This Broadway season has given rise to new Black voices on Broadway. Earlier on we had the works of Black playwrights making their Broadway debut including Antoinette Chinonye Nwandu with “Pass Over,” Keenan Scott II with “Thoughts of a Colored Man,” Douglas Lyons III with “Chicken And Biscuits.” Now we have Michael R. Jackson with the musical comedy “A Strange Loop,” which opened at the Lyceum Theatre at 149 W 45th Street on April 6. This musical comedy, with a book, music and lyrics by Jackson, represents a group not usually represented on Broadway: Black gay men. Jackson sat down with the AmNews to talk about his Broadway debut, though the musical comedy has already garnered many awards in its Off-Broadway run at Playwrights Horizons, a Q&A follows.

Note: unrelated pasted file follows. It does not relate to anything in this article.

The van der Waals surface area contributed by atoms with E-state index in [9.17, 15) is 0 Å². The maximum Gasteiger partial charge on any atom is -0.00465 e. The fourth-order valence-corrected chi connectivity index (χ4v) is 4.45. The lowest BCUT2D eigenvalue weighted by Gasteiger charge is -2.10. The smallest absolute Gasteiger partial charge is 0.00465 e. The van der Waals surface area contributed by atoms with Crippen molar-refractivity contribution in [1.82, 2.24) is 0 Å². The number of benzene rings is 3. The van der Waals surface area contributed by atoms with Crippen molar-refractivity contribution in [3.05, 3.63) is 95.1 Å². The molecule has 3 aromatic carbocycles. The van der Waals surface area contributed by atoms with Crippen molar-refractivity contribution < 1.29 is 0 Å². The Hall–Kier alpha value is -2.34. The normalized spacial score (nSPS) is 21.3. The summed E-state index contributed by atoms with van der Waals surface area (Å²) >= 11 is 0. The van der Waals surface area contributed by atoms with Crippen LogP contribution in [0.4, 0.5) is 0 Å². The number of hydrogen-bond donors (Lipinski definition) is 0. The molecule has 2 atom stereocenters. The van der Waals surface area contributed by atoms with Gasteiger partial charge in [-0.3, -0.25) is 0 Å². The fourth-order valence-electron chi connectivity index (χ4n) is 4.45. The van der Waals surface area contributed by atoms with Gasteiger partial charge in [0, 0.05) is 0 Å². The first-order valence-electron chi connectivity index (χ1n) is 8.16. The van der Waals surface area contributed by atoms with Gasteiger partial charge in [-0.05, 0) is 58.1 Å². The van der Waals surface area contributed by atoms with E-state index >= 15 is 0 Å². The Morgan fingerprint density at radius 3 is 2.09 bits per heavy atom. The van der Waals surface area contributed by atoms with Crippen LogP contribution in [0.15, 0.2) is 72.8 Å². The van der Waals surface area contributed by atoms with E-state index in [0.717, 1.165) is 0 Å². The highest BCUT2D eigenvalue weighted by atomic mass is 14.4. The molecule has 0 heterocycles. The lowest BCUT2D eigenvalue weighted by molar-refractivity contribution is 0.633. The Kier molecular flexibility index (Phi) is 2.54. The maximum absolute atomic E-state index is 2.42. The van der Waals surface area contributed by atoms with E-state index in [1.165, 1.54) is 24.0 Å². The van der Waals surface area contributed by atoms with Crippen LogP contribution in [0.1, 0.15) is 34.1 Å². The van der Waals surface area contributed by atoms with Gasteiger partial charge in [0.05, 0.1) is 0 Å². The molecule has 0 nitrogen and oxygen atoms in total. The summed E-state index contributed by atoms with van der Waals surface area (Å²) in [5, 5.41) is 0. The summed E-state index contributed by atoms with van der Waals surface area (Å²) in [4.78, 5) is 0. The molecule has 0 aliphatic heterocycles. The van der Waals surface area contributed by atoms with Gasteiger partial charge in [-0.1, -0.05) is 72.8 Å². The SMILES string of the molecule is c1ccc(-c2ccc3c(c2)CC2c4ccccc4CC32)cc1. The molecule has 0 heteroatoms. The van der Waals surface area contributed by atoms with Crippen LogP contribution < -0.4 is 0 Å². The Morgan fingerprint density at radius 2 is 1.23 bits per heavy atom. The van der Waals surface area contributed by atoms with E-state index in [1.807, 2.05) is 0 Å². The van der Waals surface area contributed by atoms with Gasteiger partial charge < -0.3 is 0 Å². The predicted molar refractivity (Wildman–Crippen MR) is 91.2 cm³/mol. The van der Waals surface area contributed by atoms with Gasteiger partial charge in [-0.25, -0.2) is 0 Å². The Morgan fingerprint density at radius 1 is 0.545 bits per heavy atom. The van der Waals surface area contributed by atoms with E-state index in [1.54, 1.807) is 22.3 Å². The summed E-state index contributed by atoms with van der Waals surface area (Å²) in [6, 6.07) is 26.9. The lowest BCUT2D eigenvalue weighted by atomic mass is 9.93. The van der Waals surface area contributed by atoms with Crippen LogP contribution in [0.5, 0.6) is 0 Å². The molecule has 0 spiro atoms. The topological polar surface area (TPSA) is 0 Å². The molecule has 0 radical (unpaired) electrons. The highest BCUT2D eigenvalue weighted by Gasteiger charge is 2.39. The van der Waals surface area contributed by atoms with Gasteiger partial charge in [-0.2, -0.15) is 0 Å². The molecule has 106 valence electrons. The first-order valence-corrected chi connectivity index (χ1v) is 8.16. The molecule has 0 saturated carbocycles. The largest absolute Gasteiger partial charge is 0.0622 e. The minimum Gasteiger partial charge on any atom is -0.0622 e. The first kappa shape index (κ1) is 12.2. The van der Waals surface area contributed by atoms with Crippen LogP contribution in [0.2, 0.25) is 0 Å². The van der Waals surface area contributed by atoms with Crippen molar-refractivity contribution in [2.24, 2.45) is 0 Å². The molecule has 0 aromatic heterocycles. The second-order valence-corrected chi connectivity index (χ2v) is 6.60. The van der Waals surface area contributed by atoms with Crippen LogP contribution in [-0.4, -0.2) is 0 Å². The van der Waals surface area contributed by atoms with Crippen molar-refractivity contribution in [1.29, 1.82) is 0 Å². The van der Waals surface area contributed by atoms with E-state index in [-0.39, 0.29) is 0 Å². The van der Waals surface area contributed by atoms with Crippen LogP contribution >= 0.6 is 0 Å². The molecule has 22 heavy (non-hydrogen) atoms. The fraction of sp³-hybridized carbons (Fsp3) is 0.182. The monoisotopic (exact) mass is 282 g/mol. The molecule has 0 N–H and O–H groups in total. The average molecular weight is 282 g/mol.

AmNews: What inspired you to write the book, music and lyrics to “A Strange Loop”?